The Pandemic Has Taught Us That It’s OK to Not Be OK

Hana Hong
Real Simple

They say admitting you need help is the first step toward recovery—but it's not an easy one to take. Most people who live with mental illness will, at some point, be blamed for their condition. Their symptoms referred to as “a phase” or something they can get over. They’re accused of seeking attention. They’re illegally discriminated against when it comes to employment. This phenomenon is referred to as the mental health stigma—and it’s a highly problematic one. 

“Mental health stigma encompasses a lot of misunderstanding, but essentially it’s the persistent perception that people with mental health disorders are strange, broken, different, or even dangerous,” says Jennifer Dragonette, PsyD, executive director of Newport Institute. “This stigma perpetuates the belief that individuals with mental health concerns should be minimized or condemned, and results in fewer people seeking help when they need it.”

The Impact of Mental Health Stigma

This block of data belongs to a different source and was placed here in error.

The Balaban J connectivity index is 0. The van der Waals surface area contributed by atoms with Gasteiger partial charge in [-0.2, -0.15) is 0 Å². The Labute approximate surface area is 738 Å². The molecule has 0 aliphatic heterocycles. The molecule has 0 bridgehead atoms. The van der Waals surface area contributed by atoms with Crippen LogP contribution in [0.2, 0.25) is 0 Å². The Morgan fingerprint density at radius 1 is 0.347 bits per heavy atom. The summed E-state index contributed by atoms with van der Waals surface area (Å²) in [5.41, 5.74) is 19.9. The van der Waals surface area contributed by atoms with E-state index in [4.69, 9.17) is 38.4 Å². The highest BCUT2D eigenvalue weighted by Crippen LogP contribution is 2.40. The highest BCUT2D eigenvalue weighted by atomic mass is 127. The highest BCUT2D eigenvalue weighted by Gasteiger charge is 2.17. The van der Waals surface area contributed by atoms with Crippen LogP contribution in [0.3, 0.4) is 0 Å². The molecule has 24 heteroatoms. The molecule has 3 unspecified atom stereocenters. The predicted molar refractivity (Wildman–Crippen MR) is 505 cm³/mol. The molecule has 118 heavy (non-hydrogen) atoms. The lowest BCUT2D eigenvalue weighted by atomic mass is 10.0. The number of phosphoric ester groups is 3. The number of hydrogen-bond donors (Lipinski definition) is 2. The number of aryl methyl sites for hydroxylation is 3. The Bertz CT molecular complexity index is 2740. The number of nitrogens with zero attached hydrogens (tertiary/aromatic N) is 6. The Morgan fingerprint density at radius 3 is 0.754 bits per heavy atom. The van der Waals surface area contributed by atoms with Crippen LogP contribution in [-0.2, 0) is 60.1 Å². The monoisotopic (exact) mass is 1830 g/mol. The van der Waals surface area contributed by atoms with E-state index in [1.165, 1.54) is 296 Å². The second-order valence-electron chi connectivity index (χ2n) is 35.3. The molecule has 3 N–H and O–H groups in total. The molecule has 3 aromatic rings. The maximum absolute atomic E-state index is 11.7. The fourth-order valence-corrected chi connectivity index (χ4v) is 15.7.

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According to a study in World Pshychiatry, the impact of stigma on people with mental illness is twofold: "On one hand, they struggle with the symptoms and disabilities that result from the disease. On the other, they are challenged by the stereotypes and prejudice that result from misconceptions about mental illness. As a result of both, people with mental illness are robbed of the opportunities that define a quality life: good jobs, safe housing, satisfactory health care, and affiliation with a diverse group of people."

Most people wouldn't hesitate to properly treat diabetes, heart disease, or cancer, but many still carry the painful belief that their depression, anxiety, or trauma is somehow less valid and deserving of care. Physical health is prioritized for most people, so why isn’t mental health treated the same way? Historically, mental health has always been viewed as secondary to physical health, evidenced in cultural misrepresentations of people with mental health concerns and disparity in treatment availability and funding compared to more traditional medical healthcare.

According to Perri Shaw Borish, MSS, founder of Whole Heart Maternal Mental Health, the problem is that too many people view those who go to therapy as weak. “Unless you grow up in a family culture where therapy is respected as a part of one's social and emotional learning, being in therapy is stigmatized as well,” says Borish. “Usually, by the time someone ends up on my couch, they’ve exhausted many other possibilities before giving themselves permission to be in therapy. The stigma itself is a deterrent to getting treatment—simply pushing through the shame and judgment to get there is a tremendous feat.”